Android apps including those in Google Play Store vulnerable to MitM remote code execution exploit

Friday, September 27, 2013
By OP Editor

Now that’s openness. Attackers can execute malicious code on Android devices by injecting JavaScript, exploitable on all devices and versions of Android.

Arstechnica, Attackers can slip malicious code into many Android apps via open Wi-Fi:

“Many apps available on the official Google Play market don’t properly secure the connection between the WebView component on a phone and the Web content being downloaded, researchers from UK-based MWR Labs recently warned. That makes it possible for attackers who are on the same open Wi-Fi network as a vulnerable user to hijack the connection and inject malicious code that can be executed by the phone.”

Security researchers from MWR Labs published this Android security vulnerability:

“Many free apps use a WebView to load HTML content as an in-process web browser and the advertising network SDK uses the browser instance to facilitate advertisement loading from remote advertiser networks. These advertisements are loaded over a clear text channel (HTTP) and are susceptible to Man in the Middle (MitM) attacks. An attacker able to MitM the communications with the advertising network can inject arbitrary JavaScript into the WebView. […]

Depending on the device that was exploited this could extend to obtaining root privileges, retrieving other sensitive user data from the device or causing the user monetary loss.”

MWR Labs notes that the issue is exploitable on all devices and versions of Android:

“If the linked SDK has been built for an API lower than 17, the vulnerability exists – even if the application using the SDK has been built for API 17 or above.”

Google Play Android apps vulnerable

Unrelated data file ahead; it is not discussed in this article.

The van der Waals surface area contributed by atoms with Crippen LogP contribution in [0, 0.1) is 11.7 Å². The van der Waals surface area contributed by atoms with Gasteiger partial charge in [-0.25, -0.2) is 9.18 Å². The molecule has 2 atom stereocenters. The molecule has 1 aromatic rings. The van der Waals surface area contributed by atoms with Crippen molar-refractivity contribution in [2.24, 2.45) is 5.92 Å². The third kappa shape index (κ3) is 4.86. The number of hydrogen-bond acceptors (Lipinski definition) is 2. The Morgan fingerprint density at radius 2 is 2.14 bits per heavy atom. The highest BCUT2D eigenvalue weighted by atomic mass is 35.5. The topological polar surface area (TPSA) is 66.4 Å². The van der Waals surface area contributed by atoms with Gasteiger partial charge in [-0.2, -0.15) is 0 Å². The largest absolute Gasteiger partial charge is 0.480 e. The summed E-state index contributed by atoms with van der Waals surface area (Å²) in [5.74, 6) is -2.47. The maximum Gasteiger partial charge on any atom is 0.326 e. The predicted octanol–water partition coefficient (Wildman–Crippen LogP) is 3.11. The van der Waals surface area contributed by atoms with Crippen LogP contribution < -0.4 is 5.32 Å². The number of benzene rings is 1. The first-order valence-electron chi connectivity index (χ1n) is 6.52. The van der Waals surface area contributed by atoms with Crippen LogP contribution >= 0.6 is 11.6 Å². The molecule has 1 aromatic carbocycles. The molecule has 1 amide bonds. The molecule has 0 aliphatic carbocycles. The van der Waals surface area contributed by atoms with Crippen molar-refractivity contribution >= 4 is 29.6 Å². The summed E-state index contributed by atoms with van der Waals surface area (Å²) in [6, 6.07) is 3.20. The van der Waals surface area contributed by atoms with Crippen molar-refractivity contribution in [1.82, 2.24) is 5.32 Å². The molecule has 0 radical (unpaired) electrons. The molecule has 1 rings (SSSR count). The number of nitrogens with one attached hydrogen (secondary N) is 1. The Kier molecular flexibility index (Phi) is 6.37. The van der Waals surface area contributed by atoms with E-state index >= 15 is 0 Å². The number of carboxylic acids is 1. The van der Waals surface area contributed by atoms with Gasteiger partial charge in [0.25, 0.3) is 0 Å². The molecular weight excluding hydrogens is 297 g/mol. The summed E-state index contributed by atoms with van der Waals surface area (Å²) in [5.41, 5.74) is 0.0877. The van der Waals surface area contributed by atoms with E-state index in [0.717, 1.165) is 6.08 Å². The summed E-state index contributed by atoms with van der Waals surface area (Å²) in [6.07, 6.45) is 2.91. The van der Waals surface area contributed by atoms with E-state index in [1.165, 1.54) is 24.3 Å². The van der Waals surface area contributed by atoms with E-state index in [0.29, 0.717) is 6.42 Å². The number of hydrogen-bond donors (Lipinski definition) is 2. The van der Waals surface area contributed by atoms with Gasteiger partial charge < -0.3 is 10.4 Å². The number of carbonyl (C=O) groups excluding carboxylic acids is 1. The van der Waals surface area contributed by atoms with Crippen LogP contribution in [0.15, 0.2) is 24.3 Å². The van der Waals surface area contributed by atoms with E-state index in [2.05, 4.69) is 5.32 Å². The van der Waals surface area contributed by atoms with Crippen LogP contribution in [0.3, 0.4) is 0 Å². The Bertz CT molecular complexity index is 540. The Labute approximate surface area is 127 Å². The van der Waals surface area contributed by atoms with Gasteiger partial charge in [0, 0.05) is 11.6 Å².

So they looked into the top Android apps. As of July 30, 2013 out of top one hundred Android apps 21 (such as Netflix) don’t use webview ads, 79 has ads. Of the 79 apps with ads, 62 are using the WebViews that are potentially vulnerable. The researchers found most of the other apps from Google Play Store can be used to hack Android devices.

All Android versions vulnerable, including 4.2

Android 4.2 and above contains an option to fix the problem. However, as September 2013, only 8.5% of Android devices that access Google Play Store are using 4.2.x. That means over 91.5% of Android device are definitely vulnerable (that’s not counting all those cheap Android devices that don’t access the Android market).

In addition, the Android 4.2 security fix “requires the developer to take explicit action to do so.” Thus, most of the top apps don’t include the fix, even if the device is one of 8.5% that runs Android 4.2.

Android remote malicious code execution vulnerability

What an open wasteland.

Vulnerable Android apps include legitimate banking apps. Any Android apps with permission to send SMS can be hijacked by attacker. Since most Android phones don’t receive any OS or security updates, this problem will be easy for malware makers to exploit.

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Tags: Android, Fail, Security

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